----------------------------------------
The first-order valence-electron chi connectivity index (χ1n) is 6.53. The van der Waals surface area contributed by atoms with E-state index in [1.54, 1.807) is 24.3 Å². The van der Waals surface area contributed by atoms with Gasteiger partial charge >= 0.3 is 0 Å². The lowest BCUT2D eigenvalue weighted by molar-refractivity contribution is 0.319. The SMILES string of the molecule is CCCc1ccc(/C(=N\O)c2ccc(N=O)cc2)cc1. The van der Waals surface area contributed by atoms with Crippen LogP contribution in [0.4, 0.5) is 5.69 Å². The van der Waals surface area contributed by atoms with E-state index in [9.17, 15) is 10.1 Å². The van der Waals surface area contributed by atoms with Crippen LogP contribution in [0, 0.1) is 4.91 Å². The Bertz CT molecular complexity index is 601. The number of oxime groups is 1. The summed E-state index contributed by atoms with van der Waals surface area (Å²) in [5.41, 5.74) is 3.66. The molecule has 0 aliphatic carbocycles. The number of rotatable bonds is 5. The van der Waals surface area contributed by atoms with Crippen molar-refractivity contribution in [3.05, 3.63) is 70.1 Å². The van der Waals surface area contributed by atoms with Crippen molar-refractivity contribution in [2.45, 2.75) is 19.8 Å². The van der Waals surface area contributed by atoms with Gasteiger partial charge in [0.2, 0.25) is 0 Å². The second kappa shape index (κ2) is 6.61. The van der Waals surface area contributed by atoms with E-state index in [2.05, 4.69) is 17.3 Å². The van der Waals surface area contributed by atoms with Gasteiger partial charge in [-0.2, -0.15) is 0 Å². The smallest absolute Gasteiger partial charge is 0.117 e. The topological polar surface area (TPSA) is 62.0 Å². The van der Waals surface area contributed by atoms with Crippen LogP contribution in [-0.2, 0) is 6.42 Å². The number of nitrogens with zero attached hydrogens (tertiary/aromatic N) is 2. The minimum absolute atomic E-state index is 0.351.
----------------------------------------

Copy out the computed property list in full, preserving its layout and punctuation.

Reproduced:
The first-order valence-electron chi connectivity index (χ1n) is 6.53. The van der Waals surface area contributed by atoms with E-state index in [1.54, 1.807) is 24.3 Å². The van der Waals surface area contributed by atoms with Gasteiger partial charge >= 0.3 is 0 Å². The lowest BCUT2D eigenvalue weighted by molar-refractivity contribution is 0.319. The SMILES string of the molecule is CCCc1ccc(/C(=N\O)c2ccc(N=O)cc2)cc1. The van der Waals surface area contributed by atoms with Crippen LogP contribution in [0.4, 0.5) is 5.69 Å². The van der Waals surface area contributed by atoms with E-state index in [9.17, 15) is 10.1 Å². The van der Waals surface area contributed by atoms with Crippen LogP contribution in [0, 0.1) is 4.91 Å². The Bertz CT molecular complexity index is 601. The number of oxime groups is 1. The summed E-state index contributed by atoms with van der Waals surface area (Å²) in [5.41, 5.74) is 3.66. The molecule has 0 aliphatic carbocycles. The number of rotatable bonds is 5. The van der Waals surface area contributed by atoms with Crippen molar-refractivity contribution in [3.05, 3.63) is 70.1 Å². The van der Waals surface area contributed by atoms with Crippen molar-refractivity contribution in [2.45, 2.75) is 19.8 Å². The van der Waals surface area contributed by atoms with Gasteiger partial charge in [0.2, 0.25) is 0 Å². The second kappa shape index (κ2) is 6.61. The van der Waals surface area contributed by atoms with E-state index in [2.05, 4.69) is 17.3 Å². The van der Waals surface area contributed by atoms with Gasteiger partial charge in [-0.2, -0.15) is 0 Å². The smallest absolute Gasteiger partial charge is 0.117 e. The topological polar surface area (TPSA) is 62.0 Å². The van der Waals surface area contributed by atoms with Crippen LogP contribution in [-0.2, 0) is 6.42 Å². The number of nitrogens with zero attached hydrogens (tertiary/aromatic N) is 2. The minimum absolute atomic E-state index is 0.351.